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Skyrim, or how to lose a month of your life

by on December 21, 2011

I’ve been a bad blogger lately. My posts, in addition to being few and far between, have had a certain lackluster quality about them. There’s a simple explanation for this, and it can be summed up in one word:


Skyrim is a video game released just over a month ago, and possesses the ability to glue your ass to the couch for hours on end. It’s part of a series of games dating back to 1994 called The Elder Scrolls, and this is the fifth installment. The first two games, Arena and Daggerfall didn’t garner as much popularity and critical acclaim as they should, but that all changed with 2002’s Morrowind. With increasing computer technology, more and more things were possible for game designers, and Bethesda utilized those advances fully. They created an entire world full of forests, mountains, swamps and dungeons to explore. The world was populated with characters that you can interact with, monsters to fight, businesses that supply weapons, armor, magical artifacts, and all sorts of other curiosities. There are guilds that send you out on quests that bring you fame, loot, fighting prowess, and most importantly influence among the people of the land. There was also a central storyline, however you didn’t have to follow it if you didn’t want to. It was all up to you.



The fourth installment in the series, Oblivion, was released in 2006, and people who weren’t hardcore gamers took notice. It was wildly popular; building on Morrowind’s free-world idea but making it even better. For one they cast Patrick Stewart of Star Trek fame as the voice of the king of the land. Mad props. They made the central story much more dramatic and more interesting, while still giving people the option to do their own thing. The new land to be explored was much bigger than in previous games, the NPCs (non-player characters) were more real; harboring grudges, remembering nice things you did, holding actual conversations with other NPCs, going home to sleep at night. I spent dozens of hours exploring every piece of Oblivion, becoming a highly ranked member of all the guilds, building my prowess in fighting, lockpicking, magic, archery, and many other skills. The game was so immersive that I could get lost in it for hours, while not charging by the hour as MMORPGs do.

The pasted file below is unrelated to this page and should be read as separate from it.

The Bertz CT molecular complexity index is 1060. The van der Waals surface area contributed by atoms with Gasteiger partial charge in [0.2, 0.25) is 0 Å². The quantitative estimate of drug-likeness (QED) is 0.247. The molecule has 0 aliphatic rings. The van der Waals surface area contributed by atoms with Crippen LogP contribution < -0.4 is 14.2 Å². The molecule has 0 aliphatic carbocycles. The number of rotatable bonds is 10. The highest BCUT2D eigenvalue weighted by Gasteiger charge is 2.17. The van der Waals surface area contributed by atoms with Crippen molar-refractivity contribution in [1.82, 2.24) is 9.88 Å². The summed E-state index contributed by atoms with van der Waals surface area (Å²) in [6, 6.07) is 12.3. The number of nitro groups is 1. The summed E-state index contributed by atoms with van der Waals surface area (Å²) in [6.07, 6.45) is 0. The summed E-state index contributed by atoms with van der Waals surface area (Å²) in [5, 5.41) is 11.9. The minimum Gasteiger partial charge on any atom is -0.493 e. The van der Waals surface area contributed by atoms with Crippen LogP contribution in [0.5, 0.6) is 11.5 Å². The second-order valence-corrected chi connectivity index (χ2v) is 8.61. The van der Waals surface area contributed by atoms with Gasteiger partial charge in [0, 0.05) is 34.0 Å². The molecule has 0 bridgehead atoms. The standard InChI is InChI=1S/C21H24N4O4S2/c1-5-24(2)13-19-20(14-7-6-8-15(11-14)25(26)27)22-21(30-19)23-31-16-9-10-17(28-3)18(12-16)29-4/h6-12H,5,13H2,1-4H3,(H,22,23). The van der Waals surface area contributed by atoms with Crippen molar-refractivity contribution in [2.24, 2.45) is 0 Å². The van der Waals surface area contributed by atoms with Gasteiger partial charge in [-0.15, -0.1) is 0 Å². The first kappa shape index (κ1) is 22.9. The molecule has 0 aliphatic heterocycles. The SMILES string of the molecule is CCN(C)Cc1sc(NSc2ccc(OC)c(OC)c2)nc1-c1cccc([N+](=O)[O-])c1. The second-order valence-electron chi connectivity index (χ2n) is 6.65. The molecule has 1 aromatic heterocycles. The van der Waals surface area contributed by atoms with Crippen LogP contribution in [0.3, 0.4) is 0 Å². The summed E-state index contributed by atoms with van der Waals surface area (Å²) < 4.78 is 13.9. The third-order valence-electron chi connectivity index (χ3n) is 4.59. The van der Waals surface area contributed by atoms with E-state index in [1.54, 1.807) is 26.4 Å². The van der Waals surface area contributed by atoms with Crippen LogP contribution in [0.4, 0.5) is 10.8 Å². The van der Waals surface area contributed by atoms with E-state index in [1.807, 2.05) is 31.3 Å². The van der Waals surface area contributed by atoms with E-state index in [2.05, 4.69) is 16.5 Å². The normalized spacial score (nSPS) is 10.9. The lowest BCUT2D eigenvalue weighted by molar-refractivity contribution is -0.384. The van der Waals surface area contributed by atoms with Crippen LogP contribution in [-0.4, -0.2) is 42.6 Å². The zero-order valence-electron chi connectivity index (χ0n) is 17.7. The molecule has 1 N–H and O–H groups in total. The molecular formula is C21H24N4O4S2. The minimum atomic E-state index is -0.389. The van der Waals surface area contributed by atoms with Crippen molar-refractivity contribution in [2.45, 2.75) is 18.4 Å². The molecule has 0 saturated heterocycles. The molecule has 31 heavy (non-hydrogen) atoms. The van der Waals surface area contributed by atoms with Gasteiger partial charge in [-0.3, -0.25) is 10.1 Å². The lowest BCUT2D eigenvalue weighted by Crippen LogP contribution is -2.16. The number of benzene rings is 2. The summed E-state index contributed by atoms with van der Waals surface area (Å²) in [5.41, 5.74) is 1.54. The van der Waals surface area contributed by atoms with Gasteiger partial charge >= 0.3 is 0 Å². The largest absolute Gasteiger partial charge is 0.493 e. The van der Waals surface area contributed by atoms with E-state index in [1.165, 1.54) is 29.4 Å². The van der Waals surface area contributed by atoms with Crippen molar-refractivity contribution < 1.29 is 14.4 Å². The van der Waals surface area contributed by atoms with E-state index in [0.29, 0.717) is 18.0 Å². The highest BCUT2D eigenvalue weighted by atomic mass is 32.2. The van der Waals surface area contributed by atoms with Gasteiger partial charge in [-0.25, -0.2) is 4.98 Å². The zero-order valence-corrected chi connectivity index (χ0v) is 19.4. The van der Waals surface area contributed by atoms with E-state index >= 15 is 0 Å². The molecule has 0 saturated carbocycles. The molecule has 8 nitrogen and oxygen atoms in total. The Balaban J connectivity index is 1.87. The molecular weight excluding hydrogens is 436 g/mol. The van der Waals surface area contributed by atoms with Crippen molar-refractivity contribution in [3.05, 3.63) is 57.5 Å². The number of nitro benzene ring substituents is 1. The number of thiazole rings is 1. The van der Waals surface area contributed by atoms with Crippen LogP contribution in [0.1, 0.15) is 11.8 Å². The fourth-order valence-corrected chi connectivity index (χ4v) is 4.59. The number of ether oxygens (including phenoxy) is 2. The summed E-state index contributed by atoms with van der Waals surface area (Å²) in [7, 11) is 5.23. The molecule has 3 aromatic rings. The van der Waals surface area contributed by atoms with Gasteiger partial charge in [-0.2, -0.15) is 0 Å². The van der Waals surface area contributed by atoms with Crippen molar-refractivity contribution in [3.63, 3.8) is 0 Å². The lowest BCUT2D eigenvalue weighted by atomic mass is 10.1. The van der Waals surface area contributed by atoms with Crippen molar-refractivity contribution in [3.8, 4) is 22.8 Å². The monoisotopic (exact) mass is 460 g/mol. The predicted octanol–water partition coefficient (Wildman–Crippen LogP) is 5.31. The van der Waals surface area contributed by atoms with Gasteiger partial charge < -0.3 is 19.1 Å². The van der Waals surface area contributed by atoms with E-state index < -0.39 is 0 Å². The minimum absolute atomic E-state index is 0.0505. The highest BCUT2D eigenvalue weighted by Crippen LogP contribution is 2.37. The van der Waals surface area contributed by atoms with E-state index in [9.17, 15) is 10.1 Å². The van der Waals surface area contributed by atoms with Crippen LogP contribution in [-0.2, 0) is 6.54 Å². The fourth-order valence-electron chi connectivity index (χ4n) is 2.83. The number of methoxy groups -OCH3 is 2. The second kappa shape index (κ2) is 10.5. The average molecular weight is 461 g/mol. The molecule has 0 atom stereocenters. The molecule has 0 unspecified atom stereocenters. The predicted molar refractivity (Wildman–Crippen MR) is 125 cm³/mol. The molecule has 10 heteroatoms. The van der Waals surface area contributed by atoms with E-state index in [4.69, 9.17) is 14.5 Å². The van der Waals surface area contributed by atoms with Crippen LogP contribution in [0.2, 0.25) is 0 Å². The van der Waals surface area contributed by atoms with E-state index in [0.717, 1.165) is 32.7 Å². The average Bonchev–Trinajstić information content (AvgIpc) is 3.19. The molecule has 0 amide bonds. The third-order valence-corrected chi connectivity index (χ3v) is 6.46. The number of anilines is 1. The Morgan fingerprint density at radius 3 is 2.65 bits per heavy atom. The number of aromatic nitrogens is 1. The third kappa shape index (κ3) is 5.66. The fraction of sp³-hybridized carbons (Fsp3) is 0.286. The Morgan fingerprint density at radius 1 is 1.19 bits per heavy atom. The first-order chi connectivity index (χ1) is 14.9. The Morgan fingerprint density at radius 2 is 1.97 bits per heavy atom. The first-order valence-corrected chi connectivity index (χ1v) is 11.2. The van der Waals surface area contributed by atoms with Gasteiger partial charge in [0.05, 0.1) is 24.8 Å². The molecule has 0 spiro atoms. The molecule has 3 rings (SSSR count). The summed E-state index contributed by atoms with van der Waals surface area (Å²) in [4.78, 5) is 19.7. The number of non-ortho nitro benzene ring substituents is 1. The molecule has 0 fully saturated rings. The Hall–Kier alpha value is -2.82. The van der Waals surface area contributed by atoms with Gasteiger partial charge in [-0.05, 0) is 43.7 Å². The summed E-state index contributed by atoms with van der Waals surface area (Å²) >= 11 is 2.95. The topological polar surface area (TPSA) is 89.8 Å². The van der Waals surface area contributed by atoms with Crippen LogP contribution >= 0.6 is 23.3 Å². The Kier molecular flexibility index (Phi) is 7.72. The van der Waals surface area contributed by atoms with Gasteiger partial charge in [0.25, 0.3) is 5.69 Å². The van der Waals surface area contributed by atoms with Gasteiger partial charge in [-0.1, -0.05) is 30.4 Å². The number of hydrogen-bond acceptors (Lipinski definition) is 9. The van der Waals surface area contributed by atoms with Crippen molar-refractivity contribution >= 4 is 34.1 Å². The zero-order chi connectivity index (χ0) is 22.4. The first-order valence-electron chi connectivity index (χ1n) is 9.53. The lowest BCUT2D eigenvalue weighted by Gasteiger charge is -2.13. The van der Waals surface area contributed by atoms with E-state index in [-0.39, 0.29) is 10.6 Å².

Oblivion (yes you can climb those mountains)


On the 11th of November (11.11.11), Skyrim was released. Set in the same world as previous games, Skyrim takes place in the frozen north, in a land full of trolls, snow and alcoholic people. Living in Iceland, you can see the appeal this has for me. The land is caught up in a bloody civil war. One side fighting to retain their way of life, the other fighting out of duty to a king who rules from thousands of miles away. As usual, you are an unkown traveler, not really sure how you got there, and have no clue what to do, but at the first sight of a fire-breathing dragon, you know to go the other direction.



While the main storyline is compelling, what these games are all about is the total immersion into the culture and secrets of the land you’ve been thrust into. I just recently narrowly made it alive out of a cave I found while on one of my nature hikes around the countryside. A group of vampires had made the cave into their home, and they kidnapped local travelers and bandits and made them fight each other in an arena to the death. Those that survived went on to round two, against a pack of hungry wolves. No one made it to round three. The vampires weren’t quite pleased when I snuck into their cave and started looting, so I was forced to knock them rather forcefully on the heads, take their clothing (it was quite nice clothing, sold it for a pretty penny), and skin their wolves. That’s what I did last night.

Silly zombies, brains are for kids!


As you can see, the sky’s the limit in Skyrim, and even there, dragons can be seen and they’re not on your side. You’ll see mammoths being herded by giants, idyllic farming villages ravaged by a nearby haunted burial site, werewolves on the prowl. You can buy a horse so you get around quicker. You can sneak around stealing from people, you can kill everyone you meet (although people will like you a lot less if you do), you can be the austere knight and help all your fellow travelers. I’ve logged over 40 hours since I started playing, and probably around 4 of those hours were spent on the actual main story.

One could argue that these games are a replacement reality, a way of escaping your normal, mundane life. I say can you blame us? Skyrim is badass.


From → Video Games

One Comment
  1. athena permalink

    My needy self has felt the loss of you since you started this game *sigh*

    aaaand I am totally kidding.

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